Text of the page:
Jailed rebels on fast

OUR CORRESPONDENT, Telegraph of India

Krishnagar, Aug. 28: A group of suspected Maoists lodged in a Krishnagar jail are on hunger strike since August 24 demanding repeal of the Unlawful Activities Prevention Act, release of political prisoners, withdrawal of central forces from Jungle Mahal and quick disposal of cases.

Among the 15 Maoists on hunger strike are Chandi Sarkar and Pradip Chatterjee, both state committee members of the CPI (Maoist). The duo figure on the list of 52 political prisoners selected for release following a recommendation by a government-appointed committee. Seventy other convicts and undertrials have joined the fast to express solidarity.

District magistrate Abhinav Chandra said the health of those fasting was being monitored.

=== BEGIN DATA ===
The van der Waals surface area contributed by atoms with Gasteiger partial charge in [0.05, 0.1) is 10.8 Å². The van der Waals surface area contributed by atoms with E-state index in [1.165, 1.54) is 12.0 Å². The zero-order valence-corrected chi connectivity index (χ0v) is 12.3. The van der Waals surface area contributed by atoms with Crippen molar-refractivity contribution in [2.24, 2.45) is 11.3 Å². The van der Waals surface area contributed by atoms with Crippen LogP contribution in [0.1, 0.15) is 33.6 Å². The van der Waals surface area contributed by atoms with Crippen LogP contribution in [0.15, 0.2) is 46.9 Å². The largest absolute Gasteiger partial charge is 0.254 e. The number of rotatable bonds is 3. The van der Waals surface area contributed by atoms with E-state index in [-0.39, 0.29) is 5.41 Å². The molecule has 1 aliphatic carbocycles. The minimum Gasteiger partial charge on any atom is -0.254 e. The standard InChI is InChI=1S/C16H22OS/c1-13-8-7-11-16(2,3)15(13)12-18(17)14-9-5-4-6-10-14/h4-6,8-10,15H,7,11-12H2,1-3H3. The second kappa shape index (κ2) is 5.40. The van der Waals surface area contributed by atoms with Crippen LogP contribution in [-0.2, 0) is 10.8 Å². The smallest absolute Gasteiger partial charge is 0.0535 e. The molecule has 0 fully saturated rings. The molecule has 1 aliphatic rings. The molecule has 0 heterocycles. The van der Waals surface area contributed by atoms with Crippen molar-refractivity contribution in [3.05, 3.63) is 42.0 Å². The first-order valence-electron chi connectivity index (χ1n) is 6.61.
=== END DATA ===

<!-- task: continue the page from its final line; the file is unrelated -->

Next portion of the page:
An Association for Protection of Democratic Rights team yesterday met the fasting prisoners. “We requested them to call off the hunger strike but they refused. They had fasted on June 23 over these demands but the government did not pay heed. So, they are annoyed,” APDR vice-president Tapas Chakraborty said.

Biswarup Biswas, the jail superintendent, said attempts were on to persuade the prisoners to withdraw their hunger strike. “But they have refused so far.”

Sarkar’s daughter Ranu today said she was concerned about the health of her father and other prisoners. “The state government should at least make a statement,” she said.